State Health Inspector Jobs: Career and Salary Facts

Research what it takes to become a state health inspector. Learn about education requirements, job duties, salary, and job outlook to find out if this is the career for you. Schools offering Community Health Education & Advocacy degrees can also be found in these popular choices.

What Is a State Health Inspector?

From farms and manufacturing plants to restaurants, schools and hospitals, state health inspectors ensure conditions in these industries are safe for workers and the public. They conduct thorough investigations to make sure that work practices, equipment and products are all in compliance with government regulations. These can include direct observations, as well as biological and chemical experiments on substances found in the workplace. Inspectors prepare reports based on the results of their tests and observations, which they deliver to government health departments. These findings can be used to devise strategies that address any potential sources of risk in order to prevent future accidents at the workplace in question.

The following chart gives you an overview of what you need to know about entering this field.

Degree Required Associate's degree, bachelor's degree preferred
Education Field of Study Occupational health, safety
Key Skills Inspect the work site, evaluate conditions, write reports
Certification Commonly required
Job Growth (2014-2024) 4%*
Median Salary (2015) $70,210*

Source: *U.S. Bureau of Labor Statistics

How Do I Become A State Health Inspector?

If you're interested in becoming a state health inspector, you'll need an associate's or bachelor's degree in occupational health and safety or a science-related major. You'll find some inspector positions may require specific job experience or the completion of an apprenticeship program. In most cases, you'll receive on-the-job training from your employer in the areas such as regulation compliance and enforcement.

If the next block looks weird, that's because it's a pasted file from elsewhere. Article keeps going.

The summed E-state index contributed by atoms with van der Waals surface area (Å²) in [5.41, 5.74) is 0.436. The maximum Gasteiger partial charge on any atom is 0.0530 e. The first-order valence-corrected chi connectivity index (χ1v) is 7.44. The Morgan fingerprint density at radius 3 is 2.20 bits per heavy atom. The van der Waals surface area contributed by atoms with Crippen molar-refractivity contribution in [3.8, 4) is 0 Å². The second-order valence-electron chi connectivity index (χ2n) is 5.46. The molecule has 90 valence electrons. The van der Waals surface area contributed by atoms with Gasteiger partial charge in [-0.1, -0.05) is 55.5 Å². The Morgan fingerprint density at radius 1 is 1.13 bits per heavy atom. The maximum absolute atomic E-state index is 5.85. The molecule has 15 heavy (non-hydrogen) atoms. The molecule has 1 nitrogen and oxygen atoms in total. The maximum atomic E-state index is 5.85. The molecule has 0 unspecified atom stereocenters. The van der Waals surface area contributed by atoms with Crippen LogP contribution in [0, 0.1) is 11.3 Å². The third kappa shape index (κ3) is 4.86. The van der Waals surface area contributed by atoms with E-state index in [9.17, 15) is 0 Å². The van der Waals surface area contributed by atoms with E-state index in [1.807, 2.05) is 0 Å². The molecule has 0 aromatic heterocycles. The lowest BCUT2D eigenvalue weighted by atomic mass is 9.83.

You'll need continuing education to keep up-to-date on industry regulations and standards. If you want to pursue a management position you can improve your advancement opportunities with a graduate degree and professional certifications.

What Do Health Inspectors Do?

State health inspectors work in a variety of areas and industries. As a government employee, you may work to enforce the regulations and guidelines of the federal Occupational Safety and Health Administration, which cover all private employers (www.osha.gov). OSHA administers some state plans directly, and approves those that are handled by states individually.

As a state health inspector, you may visit sites to inspect the following:

  • Stability and safety of machines
  • Structural integrity of buildings
  • Fire safety
  • Elevators
  • Carnival and festival safety
  • Food sanitation
  • Germ prevention practices
  • Agricultural safety
  • Environmental hazards
  • Mining and mineral extraction conditions

You'll inspect the work site, evaluate conditions, write a report and follow up with the business or operation to ensure compliance. You may be asked to make recommendations for safety improvements and to testify about your observations in court. You'll typically work a 40-hour week, although you may have to conduct evaluations during night shifts or on weekends. You'll spend a lot of time away from your office visiting work sites in which conditions may be unsafe or unsanitary.

How Do I Apply?

States vary on their hiring process. Some may accept online, walk-in or mail-in applications only. Along with a state's minimum requirements, you may need to pass an exam testing your knowledge of the field. You'll then be placed into an application pool from which candidates are selected and interviewed. Some states have hiring preferences for veterans and in-state resident applicants. Most also require a criminal background check and drug screening.

How Much Will I Earn?

According to the U.S. Bureau of Labor and Statistics, the median annual salary in May 2015 for state health inspectors was $70,210. Job growth in this field is expected to be slower than average, at 4%, between 2014 and 2024. Individuals with specialties in more than one area are expected to have the best job opportunities, according to the BLS.

What Are Some Related Alternative Careers?

Instead of focusing on general workplace safety, you could focus your career on fire safety inspection. As a fire inspector, you would evaluate both residential and commercial buildings to make sure that they are in compliance with fire codes. You would also conduct investigations after fires have occurred in order to identify their causes. The minimum educational requirement for this job is a high school diploma. Alternatively, you could consider a job as an environmental health specialist, where you would collect samples such as soil and water and test them for contaminants that violate government regulations and/or negatively affect human health. You usually need to get a bachelor's degree for this job.

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